Greece: The good, the bad, and the blog
When one thinks of Greece, economic crises, financial instability, recession, and numerous other negative connotations come to mind. Despite the age-old landmarks and breathtaking views, Greece has been in a decline since their recession in 2009.
In the summer of 2015, Greece was, essentially, “going down the drain.” On the verge of another financial crisis, countless failed attempts to fix the already broken economy, a resignation by the prime minister, and an upcoming legislative election left the country in a state of turmoil and people, domestic and abroad, wondering what in the world was happening to this country.
Marina Marinopoulos, an artist and writer born and bred in Greece, took it upon herself to help people understand what was going on from an insider’s perspective.
“All my friends from abroad kept ringing and asking what’s happening? So, since holidays were off and we were stuck in front of the TV, I decided to start a blog to keep them informed,” Marina said in an email interview. “[I started it] also to promote an image of Greece that was positive, because I was sick of reading about how Greeks are lazy and just want to cheat on their taxes.”
These motives led her to Letters from Athens, a self-defined “blog of the life and times of Greece.” Using the pseudonym M.L. Kappa and a self portrait rather than a personal photo, Marina uses her platform to inform others about what is going on in Greece with her own personal commentary. She also uses her blog to vent about things that sadden her in Greece, share fun things she discovers, and to truly make a community where people can converse and discuss various issues.
“I want people to discover a side of Greece they maybe did not know about,” Marina said.
Greece is ranked 89th out of 180 countries on the World Press Freedom Index. This is an increase from 2015, however, where they were ranked 91.
Freedom of information has declined steadily in Greece, following the 2009 financial crisis. In 2008, Greece was ranked 31st in the World Press Freedom Index and in 2014, it was ranked 99th, after falling 68 places over six years. It is now second from last in the European Union.
Although Marina is adamant about making it known she is not a journalist, her work closely parallels the motives and mission of journalism: informing people. She does admit, however, that after having read countless articles, some journalistic techniques filter through her work subconsciously.
Marina covers a variety of topics on her blog such as Art, Events, Food, News, Monthly Interviews, and Travel. Although she enjoys writing about anything that interests her, I have noticed a stronger emphasis on Art issues, which I assume is because of her background as an artist.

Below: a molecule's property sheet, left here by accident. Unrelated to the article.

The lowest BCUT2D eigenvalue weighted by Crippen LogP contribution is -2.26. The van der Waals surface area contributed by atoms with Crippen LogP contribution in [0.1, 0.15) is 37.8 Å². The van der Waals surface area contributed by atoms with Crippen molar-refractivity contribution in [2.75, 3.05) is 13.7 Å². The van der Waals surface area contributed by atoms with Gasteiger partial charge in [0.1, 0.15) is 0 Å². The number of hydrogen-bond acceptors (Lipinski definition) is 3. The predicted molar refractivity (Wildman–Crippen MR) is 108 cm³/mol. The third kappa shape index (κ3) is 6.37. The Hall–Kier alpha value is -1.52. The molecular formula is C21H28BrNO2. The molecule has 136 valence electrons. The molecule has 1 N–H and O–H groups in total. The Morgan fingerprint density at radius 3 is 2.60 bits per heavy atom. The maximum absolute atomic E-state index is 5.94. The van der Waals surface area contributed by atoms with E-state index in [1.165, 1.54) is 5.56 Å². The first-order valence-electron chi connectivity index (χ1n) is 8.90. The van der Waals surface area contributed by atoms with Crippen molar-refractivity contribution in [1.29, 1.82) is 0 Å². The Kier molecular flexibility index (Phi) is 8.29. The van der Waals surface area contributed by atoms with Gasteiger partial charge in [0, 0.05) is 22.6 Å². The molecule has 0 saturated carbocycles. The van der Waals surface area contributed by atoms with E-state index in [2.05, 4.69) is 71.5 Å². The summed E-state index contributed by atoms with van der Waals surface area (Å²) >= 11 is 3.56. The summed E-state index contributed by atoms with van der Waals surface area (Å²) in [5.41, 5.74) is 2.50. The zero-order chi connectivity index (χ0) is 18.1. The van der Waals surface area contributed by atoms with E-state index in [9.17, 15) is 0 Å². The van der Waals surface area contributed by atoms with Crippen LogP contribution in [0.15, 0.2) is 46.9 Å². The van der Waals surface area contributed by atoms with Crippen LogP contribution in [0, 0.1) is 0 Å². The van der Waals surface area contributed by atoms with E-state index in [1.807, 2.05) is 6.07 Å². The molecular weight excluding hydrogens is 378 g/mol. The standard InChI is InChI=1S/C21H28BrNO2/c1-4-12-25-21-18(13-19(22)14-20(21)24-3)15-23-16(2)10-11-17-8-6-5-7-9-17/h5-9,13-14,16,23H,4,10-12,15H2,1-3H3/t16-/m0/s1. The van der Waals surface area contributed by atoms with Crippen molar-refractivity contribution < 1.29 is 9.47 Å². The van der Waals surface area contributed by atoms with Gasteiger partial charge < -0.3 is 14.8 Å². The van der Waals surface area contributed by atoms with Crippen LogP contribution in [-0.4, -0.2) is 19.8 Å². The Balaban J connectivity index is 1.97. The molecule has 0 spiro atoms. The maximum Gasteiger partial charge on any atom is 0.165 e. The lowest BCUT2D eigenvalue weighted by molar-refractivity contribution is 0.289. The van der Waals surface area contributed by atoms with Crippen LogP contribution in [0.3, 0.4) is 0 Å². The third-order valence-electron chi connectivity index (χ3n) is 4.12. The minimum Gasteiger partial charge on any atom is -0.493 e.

Some of her more “newsworthy” posts include the refugee crisis in Europe and how that affects people in Greece. She also addressed the Olympics last year and an effort to include Antarctica as a sixth ring to the Olympic logo. She informs about Greek traditions and holidays that are topically relevant, and she regularly posts about different events going on in Greece that she feels people should know about.
While her target audience was initially friends from abroad, her following has now grown to encompass an international, as well as a national, audience. The response she has received has been overwhelmingly positive and she truly enjoys engaging with her followers and building real relationships with them.
“I have virtually met a lot of really lovely people with whom I would like to be friends if they didn’t live so far away. People might not always agree with what I say, but they discuss things in a very civilized manner. The blogosphere community is lovely,” said Marina, in an email interview with me.
On top of keeping up with her blog, she also regularly manages a Twitter, Instagram and Pinterest account linked with her blog. In addition to tending to everything Letters from Athens related herself, she regularly creates her own art and is in the process of publishing her own mystery novel. Because of her very busy schedule and the time zone difference, it was hard to find a time to do a Skype interview, but she was very willing and extremely helpful in our numerous email exchanges.
When asked about the future of her blog, she said she plans to continue her work for as long as it pleases her.
“I will keep it up as long as it remains interesting and amusing for me to do. I don’t earn any money from it, so there is no reason for it to become a chore,” Marina told me. “In any case, if I found it boring to do, I think this would show in what I write. That is why I don’t push myself to write unless I have something to say.”
Posting only once or twice a week and gaining over 10,000 viewers since her start in June of 2015, Marina enjoys her work and informing the world of her beloved country. While others may be disheartened or don’t bother to care about the troubles of Greece, Marina aims to show the “good side” of Greece, as well as adding her own perspective to the “not so good side.”
In her own words, “But Greece is my problem: my home, my roots, my history.” And she will continue to write, inform, make connections, and build a community for the Greece lovers, the curious, and the wanderers that come across Letters from Athens.